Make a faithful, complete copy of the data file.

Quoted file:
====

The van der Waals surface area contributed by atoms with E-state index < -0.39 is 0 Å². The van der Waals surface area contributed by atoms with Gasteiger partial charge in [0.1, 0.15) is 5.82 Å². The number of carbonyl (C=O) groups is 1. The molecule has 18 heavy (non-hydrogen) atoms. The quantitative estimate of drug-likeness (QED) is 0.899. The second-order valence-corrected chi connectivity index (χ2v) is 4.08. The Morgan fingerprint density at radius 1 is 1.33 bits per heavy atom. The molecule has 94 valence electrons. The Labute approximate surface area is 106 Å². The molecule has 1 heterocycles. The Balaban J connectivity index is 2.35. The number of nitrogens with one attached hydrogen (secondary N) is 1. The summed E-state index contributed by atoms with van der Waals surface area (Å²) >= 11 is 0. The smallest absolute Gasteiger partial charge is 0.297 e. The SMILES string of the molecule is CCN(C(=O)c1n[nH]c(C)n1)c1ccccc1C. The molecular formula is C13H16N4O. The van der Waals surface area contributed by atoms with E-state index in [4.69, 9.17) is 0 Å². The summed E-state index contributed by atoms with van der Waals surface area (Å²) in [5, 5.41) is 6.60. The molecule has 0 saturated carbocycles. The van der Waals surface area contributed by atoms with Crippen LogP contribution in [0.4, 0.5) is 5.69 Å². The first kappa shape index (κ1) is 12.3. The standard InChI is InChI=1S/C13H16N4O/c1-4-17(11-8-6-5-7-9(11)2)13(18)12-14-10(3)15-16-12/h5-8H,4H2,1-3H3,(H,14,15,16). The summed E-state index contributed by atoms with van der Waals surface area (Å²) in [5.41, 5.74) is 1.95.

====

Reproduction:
The van der Waals surface area contributed by atoms with E-state index < -0.39 is 0 Å². The van der Waals surface area contributed by atoms with Gasteiger partial charge in [0.1, 0.15) is 5.82 Å². The number of carbonyl (C=O) groups is 1. The molecule has 18 heavy (non-hydrogen) atoms. The quantitative estimate of drug-likeness (QED) is 0.899. The second-order valence-corrected chi connectivity index (χ2v) is 4.08. The Morgan fingerprint density at radius 1 is 1.33 bits per heavy atom. The molecule has 94 valence electrons. The Labute approximate surface area is 106 Å². The molecule has 1 heterocycles. The Balaban J connectivity index is 2.35. The number of nitrogens with one attached hydrogen (secondary N) is 1. The summed E-state index contributed by atoms with van der Waals surface area (Å²) >= 11 is 0. The smallest absolute Gasteiger partial charge is 0.297 e. The SMILES string of the molecule is CCN(C(=O)c1n[nH]c(C)n1)c1ccccc1C. The molecular formula is C13H16N4O. The van der Waals surface area contributed by atoms with E-state index in [4.69, 9.17) is 0 Å². The summed E-state index contributed by atoms with van der Waals surface area (Å²) in [5, 5.41) is 6.60. The molecule has 0 saturated carbocycles. The van der Waals surface area contributed by atoms with Crippen LogP contribution in [0.4, 0.5) is 5.69 Å². The first kappa shape index (κ1) is 12.3. The standard InChI is InChI=1S/C13H16N4O/c1-4-17(11-8-6-5-7-9(11)2)13(18)12-14-10(3)15-16-12/h5-8H,4H2,1-3H3,(H,14,15,16). The summed E-state index contributed by atoms with van der Waals surface area (Å²) in [5.41, 5.74) is 1.95.